What Am I Transcended in Time?

Life begins with questions and wonders of the mysteries of the world; a struggle of truth and wisdom to know the most important part of reality. And at the edge of the puzzling existence, there is a wider vision of life. At this point, Philosophy being revolutionary confuses my common sense. The disturbance for the search of meaning can lead to reject my beliefs. But as the major task is to analyze and construct arguments, there is hope coming closer to the truth. What then life is all about? A quest of truth of who, what we are, where we came from and where we are going. I am being imprisoned by my own beliefs of reality. Maybe it is because of my feeling of strangeness. I doubt, let it go! Every claim I win for that includes evidence that underlies investigation itself to its truth.

Ancient civilizations in India, China and Greece were the forerunners of Philosophy. The Indians would ask the theocentrical question “Who am I”. Who created all the things? Who am I to others? Brahman. Who is Brahman in relation to me? We are the one. Atman is Brahman and Brahman is Atman.

That which the finest essence – this whole world has that as its soul. That is reality that Atmas (soul). That art thou.[1]

From the time that there was a shift from mythos (in which work of Hesiod and Iliad were known) to logos, Ionian Greeks began to rationalize their answers to their questions. “Where am I?”, a cosmocentric question asked by the Ionian Greeks accounting to the origin of the universe. The water of Thales is the origin of all things.

They say nothing else comes to be or ceases to be; for there must be entity either one or more than one from which all other things come to be… Thales, the founder of this philosophy says the principle is water.[2]

Apeiron is the origin of all things for Anaximander – the indefinite, boundless, infinite, and indeterminate.

Inexhaustible in quantity and wholly devoid of specific qualities an unlimited mass characterless having unlimited potential for assuming different specific forms.[3]

For Anaximenes it is air:

… companion of Anaximander, affirms together with the latter that the substrate of everything is one and infinite. This substrate, however, is not indeterminate like that of Anaximander’s, but it is a definite nature: it is what we call air.[4]

The three Ionian Greeks have one thing in common: there is unifying principle assuming different forms in matter – water of Thales, the apeiron of Anaximander, and the air of Anaximenes. The Urstuff is what they have in common.

The civilization flourished in Yangtze and Huang Ho rivers is Chinese. They would rather ask the question “What Am I” which touches the nature of man. In short, it is anthropocentric. The focus is on the ideals and interest of humans. It begins in itself reaching to the existence of others. A very oriental perspective.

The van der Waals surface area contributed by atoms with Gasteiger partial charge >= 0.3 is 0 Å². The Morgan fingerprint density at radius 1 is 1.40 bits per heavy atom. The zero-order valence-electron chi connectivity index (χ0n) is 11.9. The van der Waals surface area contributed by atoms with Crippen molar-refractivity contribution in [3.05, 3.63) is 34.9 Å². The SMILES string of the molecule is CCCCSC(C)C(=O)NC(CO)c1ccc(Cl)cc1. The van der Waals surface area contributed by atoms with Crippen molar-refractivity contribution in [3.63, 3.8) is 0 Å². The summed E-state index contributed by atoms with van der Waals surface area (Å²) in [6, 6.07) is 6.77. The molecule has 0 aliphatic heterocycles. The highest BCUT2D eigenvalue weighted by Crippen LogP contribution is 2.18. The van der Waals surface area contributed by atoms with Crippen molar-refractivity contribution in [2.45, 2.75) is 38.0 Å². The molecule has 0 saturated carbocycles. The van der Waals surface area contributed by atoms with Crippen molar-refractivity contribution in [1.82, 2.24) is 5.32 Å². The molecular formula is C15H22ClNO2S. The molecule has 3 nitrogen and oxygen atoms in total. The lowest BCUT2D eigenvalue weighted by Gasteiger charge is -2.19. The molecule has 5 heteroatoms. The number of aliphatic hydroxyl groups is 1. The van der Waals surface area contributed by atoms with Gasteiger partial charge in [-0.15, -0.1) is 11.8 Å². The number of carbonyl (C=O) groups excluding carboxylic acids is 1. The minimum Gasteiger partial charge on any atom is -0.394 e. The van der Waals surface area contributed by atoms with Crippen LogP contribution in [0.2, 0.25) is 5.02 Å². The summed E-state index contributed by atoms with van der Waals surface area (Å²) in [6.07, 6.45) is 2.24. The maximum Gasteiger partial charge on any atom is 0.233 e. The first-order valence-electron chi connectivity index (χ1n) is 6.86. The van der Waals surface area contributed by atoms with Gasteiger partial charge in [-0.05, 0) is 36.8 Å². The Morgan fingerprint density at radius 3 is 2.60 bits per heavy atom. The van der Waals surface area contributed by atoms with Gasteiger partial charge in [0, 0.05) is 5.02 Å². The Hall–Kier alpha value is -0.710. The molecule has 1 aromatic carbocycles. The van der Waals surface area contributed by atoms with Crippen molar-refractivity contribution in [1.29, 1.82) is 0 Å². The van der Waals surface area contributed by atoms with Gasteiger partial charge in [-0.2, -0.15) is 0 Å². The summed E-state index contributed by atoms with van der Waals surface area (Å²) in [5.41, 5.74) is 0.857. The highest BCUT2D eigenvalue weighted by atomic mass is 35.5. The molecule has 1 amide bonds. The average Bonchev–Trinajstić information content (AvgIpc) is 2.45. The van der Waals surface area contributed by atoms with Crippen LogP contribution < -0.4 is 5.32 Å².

I always ask myself what I am in this world. What I ought to do in accordance to goodness? What is the way of life I want? Ultimately, these questions will lead into asking “What is the essence of my existence in the world?”

Humans Becoming Humane


“It is the man that can make the way great; not the way that can make man great.”[5]

Humans are the agents of actions in the fulfillment of the way or the path. Of course, who can perform the act other than man? It is the spiritual being? Expect not. The act itself will materialize through an agent that will perform in this present world. (Co, p.123) But all humans will do the act itself which will be performed in this present world.

Kong Zi said: The gentlemen occupies himself with the way and not with hius livelihood… what the gentleman is anxious about is the way and not poverty… the way of gentleman is threefold. I myself have not been able to attain any one of them. Being humane, he has no anxieties; being wise, he has no pwerplexities; being brave, he has no fear. Tzu Kung said: But master that is your own way.[6]

Lin Fang asked about the fundamental principle of Li. Kong Zi replied, “You are asking an apt question, Li at large, it is always better to be simple rather than too arrogant. It is more important to have the real sentiment of sorrow than minute to observance.[7]

I find the philosophy of human simple and comprehensive. It is a way of life of the individuals. Though the existence is obvious, how could I still say that I’m searching what is life? The only solution I can suggest is to bring out the best of the involved humans in the fulfillment of the act. What am I transcended in time? This philosophy is easy because it can be perceived.

Co is asserting that all universal can withstand the test of time. The nature of man is universal. Thus, the nature of man can withstand the test of time.

My point of conclusion then is that the nature of man can transcend time. However, real and universal are nature of man. Thus, what is real and universal can transcend time.


[1] Robert Ernest Hume. The Thirteen Principal Upanishads. 2nd Ed. (New York: Oxford University Press, 1971), p. 248.
[2] Ignatius Yarza. History of Ancient Philosophy.
[3] James Jordan. Western Philosophy: From Antiquity to Middle Ages. (New York: Macmillan Publishing Co.), p. 8.
[4] Yarza, op. cit., p. 19.
[5] Alfredo P. Co. Philosophy of Ancient China: The Blooming of Hundred Flowers. (Espana, Manila: UST Printing House, 1992, p. 121.
[6] Co, op. cit., p. 123.
[7] Ibid., p. 122.

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